I think the forces of anti-neo-prohibition are at it again. I have never been sure who the anti-neo-prohibitionists are but that goes for neo-prohibitionists as well. They each stand for everything good as well as everything else and in the end look a lot like each other. Best of all, they aren't really a "they" at all. It's just folks thinking about something and needing to make a generalization about it in order to make sure that the equation "X=good" means "X=what I like already".
You see it when someone can write: "... none of it will work because the ‘misuse’ of alcohol isn’t nearly as bad as the government or the corporate do-gooders would have us believe" without the slightest evidence to back it up other than following it with reference to "the puritanical anti-drinking movement." Safe to say, when you see this sort of thing you are dealing with the closed mind of the anti-neo-prohibitionists... or neo-prohibitionists depending on the brand of outlandishness foisted upon your eyes.
You also see it in other ways. Self congratulations. Chest thumping king of the hillery. First prize giving. Now, I like Jeff Alworth as much as the next guy but he is getting a lot of responses to his suggestion that in his home state of Oregon "we are abandoning the larger quantities of cheap beer for the smaller quantities of good beer" and, as a result, has determined that craft beer has become "competing cultural model for alcohol consumption that encourages healthy behavior." Well, just as we understand that there are actual social issues in the UK related to alcohol use (even if cask ale isn't to blame) we also realize people are cutting back and shifting drinking compared to past decades for any number of reasons which are related much to the shift caused by Jane Fonda's exercise VHS tapes as well as the breakdown of family life being based on post-work male bonding in bars in favour of driving children around in mini-vans to their incessant activities (though craft beer may add a 1% shift plus or minus.)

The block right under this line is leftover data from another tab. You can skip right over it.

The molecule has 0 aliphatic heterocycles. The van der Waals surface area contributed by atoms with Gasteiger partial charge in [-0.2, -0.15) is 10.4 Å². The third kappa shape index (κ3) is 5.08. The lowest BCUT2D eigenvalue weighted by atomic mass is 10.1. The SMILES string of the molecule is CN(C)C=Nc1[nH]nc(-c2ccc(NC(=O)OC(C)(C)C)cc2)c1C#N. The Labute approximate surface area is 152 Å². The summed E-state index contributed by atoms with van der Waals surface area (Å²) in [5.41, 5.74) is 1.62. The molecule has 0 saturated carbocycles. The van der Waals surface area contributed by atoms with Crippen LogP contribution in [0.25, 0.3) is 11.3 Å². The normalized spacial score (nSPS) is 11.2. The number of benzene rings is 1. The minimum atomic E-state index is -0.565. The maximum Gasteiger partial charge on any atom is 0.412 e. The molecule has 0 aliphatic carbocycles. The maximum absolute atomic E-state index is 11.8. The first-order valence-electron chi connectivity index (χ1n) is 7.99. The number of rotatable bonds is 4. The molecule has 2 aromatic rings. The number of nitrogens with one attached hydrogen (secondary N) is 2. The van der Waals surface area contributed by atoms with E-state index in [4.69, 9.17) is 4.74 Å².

One of the oddest first prizes you see fans of craft beer giving each other is the "I drink less because I drink craft beer" blue ribbons. My experience of craft beer drinkers has been somewhat less purifying than that - though, to be very fair, witnessing the huge amount of pleasure that Stan got from a very small portions of very good beer was a revelation. Frankly, I think a fair measure of craft beer consumption is pretty much the same as non-craft beer consumption. Some have a little and some have a lot. In Pete's words it's about "managing their arc of inebriation in a way with which they feel comfortable" - aka the buzz even if a tasty buzz.
So, given all that tell me this: do you really drink less? Do you drink less because you are older? Because society has shifted? Because craft beer is a drink for people over 30? And if you don't drink less than you did when you were in undergrad... what the hell is wrong with you?